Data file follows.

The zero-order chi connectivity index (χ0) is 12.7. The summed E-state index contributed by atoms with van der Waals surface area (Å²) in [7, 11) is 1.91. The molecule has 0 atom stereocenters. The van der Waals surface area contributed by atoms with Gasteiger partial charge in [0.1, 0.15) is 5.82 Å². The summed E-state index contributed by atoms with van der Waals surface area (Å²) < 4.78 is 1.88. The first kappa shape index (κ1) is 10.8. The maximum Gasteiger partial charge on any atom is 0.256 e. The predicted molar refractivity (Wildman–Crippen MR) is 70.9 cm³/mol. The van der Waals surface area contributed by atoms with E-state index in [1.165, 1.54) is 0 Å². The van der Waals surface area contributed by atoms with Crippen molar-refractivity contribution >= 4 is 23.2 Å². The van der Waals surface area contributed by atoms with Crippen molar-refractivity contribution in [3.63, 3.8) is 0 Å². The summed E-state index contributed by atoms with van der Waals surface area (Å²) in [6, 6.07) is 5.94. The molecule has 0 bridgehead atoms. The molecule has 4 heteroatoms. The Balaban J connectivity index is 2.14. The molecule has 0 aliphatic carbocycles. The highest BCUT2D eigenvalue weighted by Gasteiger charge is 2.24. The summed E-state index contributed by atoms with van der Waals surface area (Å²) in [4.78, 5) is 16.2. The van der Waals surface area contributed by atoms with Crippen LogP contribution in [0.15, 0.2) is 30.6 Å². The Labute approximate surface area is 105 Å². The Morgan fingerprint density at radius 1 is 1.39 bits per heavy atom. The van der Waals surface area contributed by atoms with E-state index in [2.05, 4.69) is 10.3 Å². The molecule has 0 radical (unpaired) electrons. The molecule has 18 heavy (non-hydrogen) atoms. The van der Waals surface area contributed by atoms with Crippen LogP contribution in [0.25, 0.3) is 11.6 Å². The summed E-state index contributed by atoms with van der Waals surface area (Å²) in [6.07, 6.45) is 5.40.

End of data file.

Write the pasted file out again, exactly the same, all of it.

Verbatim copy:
The zero-order chi connectivity index (χ0) is 12.7. The summed E-state index contributed by atoms with van der Waals surface area (Å²) in [7, 11) is 1.91. The molecule has 0 atom stereocenters. The van der Waals surface area contributed by atoms with Gasteiger partial charge in [0.1, 0.15) is 5.82 Å². The summed E-state index contributed by atoms with van der Waals surface area (Å²) < 4.78 is 1.88. The first kappa shape index (κ1) is 10.8. The maximum Gasteiger partial charge on any atom is 0.256 e. The predicted molar refractivity (Wildman–Crippen MR) is 70.9 cm³/mol. The van der Waals surface area contributed by atoms with E-state index in [1.165, 1.54) is 0 Å². The van der Waals surface area contributed by atoms with Crippen molar-refractivity contribution >= 4 is 23.2 Å². The van der Waals surface area contributed by atoms with Crippen molar-refractivity contribution in [3.63, 3.8) is 0 Å². The summed E-state index contributed by atoms with van der Waals surface area (Å²) in [6, 6.07) is 5.94. The molecule has 0 bridgehead atoms. The molecule has 4 heteroatoms. The Balaban J connectivity index is 2.14. The molecule has 0 aliphatic carbocycles. The highest BCUT2D eigenvalue weighted by Gasteiger charge is 2.24. The summed E-state index contributed by atoms with van der Waals surface area (Å²) in [4.78, 5) is 16.2. The van der Waals surface area contributed by atoms with Crippen LogP contribution in [0.15, 0.2) is 30.6 Å². The Labute approximate surface area is 105 Å². The Morgan fingerprint density at radius 1 is 1.39 bits per heavy atom. The van der Waals surface area contributed by atoms with E-state index in [2.05, 4.69) is 10.3 Å². The molecule has 0 radical (unpaired) electrons. The molecule has 18 heavy (non-hydrogen) atoms. The van der Waals surface area contributed by atoms with Crippen LogP contribution in [0.25, 0.3) is 11.6 Å². The summed E-state index contributed by atoms with van der Waals surface area (Å²) in [6.07, 6.45) is 5.40.